25".875 in2 which is more than A1.406 in 2 A2 := 2 ⋅ a ⋅ t A2 = 2. Since 1. shall not be less than 2/3 of the net area across the pin hole(A2).813 in 2 Since 2/3 of A2 is 1. load capacity based on AISC is given by: Pw5 := 2 ⋅ aeff ⋅ 0. Requirement 3: This requirement states that the diameter of the pin hole shall not be less than 1. aeff. parallel to the axis of the member (A1).984 kip . This requirement is satisfied. dimension a. a smaller value for "a" should be used for the calculation of tensile capacity.125". i.406" and is greater than the diameter of hole of 1. If these requirements are not met. i.5 ⋅ e 2 4 ⋅t 1. Combining these three requirements into a single "formula" we have: AISCmin := a 1. shall not exceed 4 times the thickness at the pin hole. Requirement 1: This requirement states that the minimum net area beyond the pin hole. A1 := t ⋅ e A1 = 1.2: The above section of AISC Code has three separate geometry checks that can be applied to the lifting lug.Design/Evalution of Overhead Lifting Lugs Page 4 AISC Code Checks per Section D3. Therefore.25 times distance from the edge of pin hole to the edge of plate.25 x 1. Since 4 times thickness is 4 x 1.125 = 1. dimension a. the tensile capacity of the lug must be based on a reduced "a" dimension which will satisfy this requirement.25" = 5" and is greater than 1.25 times "a" is 1.e. This requirement is not satisfied. this requirement is not satisfied. the tensile capacity of the lug must be based on a reduced "a" dimension which will satisfy this requirement.25 d aeff := min( AISCmin) Therefore. Therefore.8 Pw5 = 18.e. Requirement 2: This requirement states that the distance transverse to the axis of a pinconnected plate from the edge of the pin hole to the edge of the member.45 ⋅ Fy ⋅ t 1.
fillet weld and 21 ksi allowable shear stress on effective throat α := β := 7423 lb fmax := ⋅ 1. the maximum load W that can be applied can be calculated as follows: W := 1 ⋅ kip tw := 1. due to offset loading. In general.8 in 45 20 f1 ( W) := W W ⋅ tan ( β ⋅ deg) ⋅ l W ⋅ tan ( α ⋅ deg) ⋅ l + + 2 2 ( w + tw) ⋅ 2 tw w w ⋅ tw + w ⋅ tw + 3 3 Based on Ref.5 ⋅ in This is an initial guess for Mathcad Length of welds along lug thickness Lever arm Length of weld along lug width for 1/2 in.Design/Evalution of Overhead Lifting Lugs Page 5 Weld between Lug and Base Plate: This is typically the weak link in an overhead lifitng lug. 3 . Conservatively.25 ⋅ in l := 2 ⋅ in w := 3. let us assume that the offset is a maximum of 45 degrees in the plane of the lug and 20 degrees normal to the plane of the lug. the lug is rarely directly over the item to be rigged. The additional loads due to offset can be determined by statics to be as follows: α deg W tan α β deg W tan β W W Therefore.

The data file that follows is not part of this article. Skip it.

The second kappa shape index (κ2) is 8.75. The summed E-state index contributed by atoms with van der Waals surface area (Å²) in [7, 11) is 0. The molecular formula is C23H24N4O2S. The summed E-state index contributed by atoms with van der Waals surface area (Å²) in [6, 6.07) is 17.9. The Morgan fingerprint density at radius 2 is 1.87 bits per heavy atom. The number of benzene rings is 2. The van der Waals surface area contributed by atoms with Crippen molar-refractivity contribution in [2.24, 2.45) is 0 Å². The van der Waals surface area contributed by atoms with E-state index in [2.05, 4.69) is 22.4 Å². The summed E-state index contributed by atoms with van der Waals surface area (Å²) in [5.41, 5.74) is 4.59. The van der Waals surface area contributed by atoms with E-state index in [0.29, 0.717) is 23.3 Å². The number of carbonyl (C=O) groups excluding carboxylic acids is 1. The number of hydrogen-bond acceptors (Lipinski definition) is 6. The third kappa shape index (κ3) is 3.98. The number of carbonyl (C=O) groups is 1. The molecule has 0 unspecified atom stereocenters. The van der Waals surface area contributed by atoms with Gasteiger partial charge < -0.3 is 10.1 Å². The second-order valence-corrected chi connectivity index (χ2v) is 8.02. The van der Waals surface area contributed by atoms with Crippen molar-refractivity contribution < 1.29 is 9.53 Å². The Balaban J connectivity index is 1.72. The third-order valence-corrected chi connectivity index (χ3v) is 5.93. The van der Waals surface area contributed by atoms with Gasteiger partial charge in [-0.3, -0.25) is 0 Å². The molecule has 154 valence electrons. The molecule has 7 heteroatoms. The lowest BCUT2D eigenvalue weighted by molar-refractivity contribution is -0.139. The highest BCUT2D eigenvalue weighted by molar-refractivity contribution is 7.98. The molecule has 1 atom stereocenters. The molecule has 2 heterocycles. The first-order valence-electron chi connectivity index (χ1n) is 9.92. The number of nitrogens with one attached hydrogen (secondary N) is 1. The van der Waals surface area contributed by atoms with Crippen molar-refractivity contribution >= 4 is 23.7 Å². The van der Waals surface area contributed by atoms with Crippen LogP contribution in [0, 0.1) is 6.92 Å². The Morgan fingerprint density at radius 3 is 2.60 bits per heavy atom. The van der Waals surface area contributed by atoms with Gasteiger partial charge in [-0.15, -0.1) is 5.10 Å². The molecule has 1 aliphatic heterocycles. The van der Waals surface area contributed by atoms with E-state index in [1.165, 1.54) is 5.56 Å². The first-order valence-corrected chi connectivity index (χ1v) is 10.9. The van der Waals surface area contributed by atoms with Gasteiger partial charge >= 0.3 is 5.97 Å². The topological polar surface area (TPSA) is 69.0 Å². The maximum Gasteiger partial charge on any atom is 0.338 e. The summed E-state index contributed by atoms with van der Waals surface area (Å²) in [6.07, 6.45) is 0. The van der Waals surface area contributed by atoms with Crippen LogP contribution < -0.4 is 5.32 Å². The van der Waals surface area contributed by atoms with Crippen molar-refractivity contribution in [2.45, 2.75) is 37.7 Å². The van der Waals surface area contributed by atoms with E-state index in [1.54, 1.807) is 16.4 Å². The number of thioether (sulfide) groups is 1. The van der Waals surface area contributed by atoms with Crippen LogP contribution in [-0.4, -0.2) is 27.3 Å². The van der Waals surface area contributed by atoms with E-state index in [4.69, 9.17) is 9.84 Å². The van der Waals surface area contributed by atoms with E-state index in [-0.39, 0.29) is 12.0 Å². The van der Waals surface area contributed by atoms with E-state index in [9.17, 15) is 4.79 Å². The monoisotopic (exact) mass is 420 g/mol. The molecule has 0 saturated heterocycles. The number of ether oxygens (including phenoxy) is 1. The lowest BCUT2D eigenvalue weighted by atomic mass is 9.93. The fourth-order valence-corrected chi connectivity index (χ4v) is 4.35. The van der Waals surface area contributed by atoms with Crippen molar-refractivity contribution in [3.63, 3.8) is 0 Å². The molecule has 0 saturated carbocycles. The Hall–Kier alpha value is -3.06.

W Pw6 = 8. W Pw7 = 8.8 Lug width fmax := lw := 2 ⋅ a + d f1 ( W) := W W ⋅ tan ( β ⋅ deg) ⋅ l W ⋅ tan ( α ⋅ deg) ⋅ l + + t2 l 2 lw ⋅ t w lw ⋅ ⋅ t 6 6 Pw7 := root ( f1 ( W) ) − fmax .Design/Evalution of Overhead Lifting Lugs Page 6 f2 ( W) := W ⋅ tan ( β ⋅ deg) 2 ⋅ ( w + tw) W ⋅ tan ( α ⋅ deg) 2 ⋅ ( w + tw) f3 ( W) := 2 2 2 0. The capacity is based on the maximum tensile stress at the base of the lug: W := 1 ⋅ kip 0.75 ⋅ Fy 1.283 kip .198 kip Lug Base Material: The analysis is similar to the weld above except that there is no interaction between tension and shear.5 Pw6 := root f1 ( W) + f2 ( W) + f3 ( W) − fmax .
"Design and Construction of Lifting Beams".6 which requires a design factor of 3 on yield strength and 5 on ultimate strength. This is in line with ASME B30. 2. Pw4 = 28. Ninth Edition.283 kip If additional capacity is desired. As discussed in Reference 1. the maximum capacity will increase to 16. "Design of Welded Structures". 1991.198 kip Note variation in capacities for each attribute Pw1 = 32. David T.20 which requires a design factor of 3 on yield strength and ANSI N14. Ricker. Omer Blodgett. Engineering Journal. 1989 3. the angles α and β can be restricted as needed to increase the capacity of the lug.5 kip Pw7 = 8. In the above example.875 kips.198 kip References: 1. etc. if these angles are made equal to zero. 4th Quarter. This is also in line with the load ratings for other components of the lifting assembly such as slings. .Design/Evalution of Overhead Lifting Lugs Page 7 Conclusion: Capacity := ( Pw1 Pw2 Pw3 Pw4 Pw5 Pw6 Pw7 ) Capallow := min( Capacity) Capallow = 8.8 on AISC allowables results in a factor of safety of 5 for A36 steel.875 kip Pw3 = 22. using a "factor" of 1.322 kip Pw5 = 18.625 kip Pw2 = 16. AISC Manual of Steel Construction (ASD).984 kip Pw6 = 8. shackles. 1966 Notes: 1.